Mubarak’s fierce restriction of Egypt’s political scene set the stage for Egypt’s 2011 revolution. The November 2010 elections that preceded the revolution were considered to be among themost fraudulent in Egypt’s modern history. Egyptians became convinced that the Mubarak government was willing to take any measure to preserve its power, even brutality against its own citizens. The beating to death by police of 28-year-old Egyptian Khaled Said in 2010, whose image was widely circulated, was a trigger for Egyptians’ discontent to boil over into a demand for change. Or as one Egyptian friend put it to me, “we couldn’t get that picture out of our heads.” With little prospect for reform, the government’s legitimacy crumbled
In other words: Mubarak created the chaos that ensued when he was ousted.
With the increased concern about terrorism, this lesson is more important than ever. Allying ourselves with regional strongmen may make things stable in the short run, but it hurts us in the long run. Terrorism flourishes in places where the government is no longer seen as being on the side of the people. Human rights play an important role in that equation.
The Egyptian activists and politicians I met believed strongly in a democratic Egypt but were prevented under Mubarak’s government from building the political structures and civil society they needed to succeed. Without unfettered political training, free speech and the ability to form alliances around common goals, democracy cannot fully develop and true stability cannot be achieved.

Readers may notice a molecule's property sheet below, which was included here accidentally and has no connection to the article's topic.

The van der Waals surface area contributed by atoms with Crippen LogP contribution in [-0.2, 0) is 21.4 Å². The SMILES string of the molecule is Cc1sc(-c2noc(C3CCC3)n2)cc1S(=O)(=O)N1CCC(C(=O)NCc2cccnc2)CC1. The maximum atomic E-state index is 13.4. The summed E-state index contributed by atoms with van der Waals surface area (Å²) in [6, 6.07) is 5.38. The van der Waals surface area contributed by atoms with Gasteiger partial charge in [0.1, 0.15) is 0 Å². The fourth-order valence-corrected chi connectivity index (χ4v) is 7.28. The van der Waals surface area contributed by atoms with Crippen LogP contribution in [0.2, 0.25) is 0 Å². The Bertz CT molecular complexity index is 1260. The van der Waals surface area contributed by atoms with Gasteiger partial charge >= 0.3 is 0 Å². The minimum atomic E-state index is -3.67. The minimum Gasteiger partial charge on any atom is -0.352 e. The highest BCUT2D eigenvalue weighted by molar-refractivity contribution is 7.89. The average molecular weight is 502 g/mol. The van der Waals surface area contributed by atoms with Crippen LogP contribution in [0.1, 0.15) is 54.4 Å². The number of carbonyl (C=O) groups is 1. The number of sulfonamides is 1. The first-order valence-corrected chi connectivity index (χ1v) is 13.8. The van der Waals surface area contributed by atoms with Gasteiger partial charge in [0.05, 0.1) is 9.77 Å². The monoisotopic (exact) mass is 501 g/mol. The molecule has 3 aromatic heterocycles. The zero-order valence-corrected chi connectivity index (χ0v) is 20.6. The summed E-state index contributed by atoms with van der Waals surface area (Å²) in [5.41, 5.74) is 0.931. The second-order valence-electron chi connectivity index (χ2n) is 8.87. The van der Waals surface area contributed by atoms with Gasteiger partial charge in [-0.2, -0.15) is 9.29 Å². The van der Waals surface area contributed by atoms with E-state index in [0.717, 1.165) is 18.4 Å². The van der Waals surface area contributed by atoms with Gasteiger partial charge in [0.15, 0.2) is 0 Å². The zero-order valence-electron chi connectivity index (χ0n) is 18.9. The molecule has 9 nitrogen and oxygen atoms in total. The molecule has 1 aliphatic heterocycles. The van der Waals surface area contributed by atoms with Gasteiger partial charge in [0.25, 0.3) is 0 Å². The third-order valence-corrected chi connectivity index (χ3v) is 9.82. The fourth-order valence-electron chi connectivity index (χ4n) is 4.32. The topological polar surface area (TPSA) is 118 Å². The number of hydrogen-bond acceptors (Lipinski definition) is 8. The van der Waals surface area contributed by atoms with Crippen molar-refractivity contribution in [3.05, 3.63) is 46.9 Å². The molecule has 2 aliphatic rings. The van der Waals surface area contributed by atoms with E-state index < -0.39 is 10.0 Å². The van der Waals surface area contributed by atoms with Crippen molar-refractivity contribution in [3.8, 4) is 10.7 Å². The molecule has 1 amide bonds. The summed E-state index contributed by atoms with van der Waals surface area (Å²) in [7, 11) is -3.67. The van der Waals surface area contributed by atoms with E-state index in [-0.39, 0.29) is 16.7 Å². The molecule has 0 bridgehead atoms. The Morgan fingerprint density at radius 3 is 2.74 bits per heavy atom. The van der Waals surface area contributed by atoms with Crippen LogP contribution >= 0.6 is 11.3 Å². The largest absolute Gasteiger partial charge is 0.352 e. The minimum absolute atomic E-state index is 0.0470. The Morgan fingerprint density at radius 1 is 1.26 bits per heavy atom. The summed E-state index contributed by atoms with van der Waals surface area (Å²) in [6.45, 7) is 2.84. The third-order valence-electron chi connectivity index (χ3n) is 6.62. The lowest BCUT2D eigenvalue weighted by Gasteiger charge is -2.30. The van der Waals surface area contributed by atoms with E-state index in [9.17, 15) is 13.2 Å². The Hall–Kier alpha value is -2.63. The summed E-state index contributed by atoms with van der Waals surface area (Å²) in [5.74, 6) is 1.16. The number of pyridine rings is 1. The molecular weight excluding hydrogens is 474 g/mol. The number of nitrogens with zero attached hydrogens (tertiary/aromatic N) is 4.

Mubarak’s fierce repression alienated his population. His government worked to snuff out civil society and the beginnings of small liberal democratic movements to make it appear as though there were no alternatives. It created the false illusion that the United States had to choose between it and radical Islamists.
It is no secret that the Middle East is aflame and that terrorism constitutes a real threat in Egypt and throughout the region. But the most formidable enemy is created the moment we stop holding governments accountable to their peoples’ highest values. The best way to win is to nourish the small democratic movements and encourage states in which their citizens believe they truly have a stake and a future.
Lauren Kosa worked at the State Department from 2008 to January 2016 and covered the Human Rights portfolio for the Egypt Desk from 2010 to 2012. She is working on her first novel, inspired by her experiences in the region. These views do not necessarily reflect the views of the U.S. government.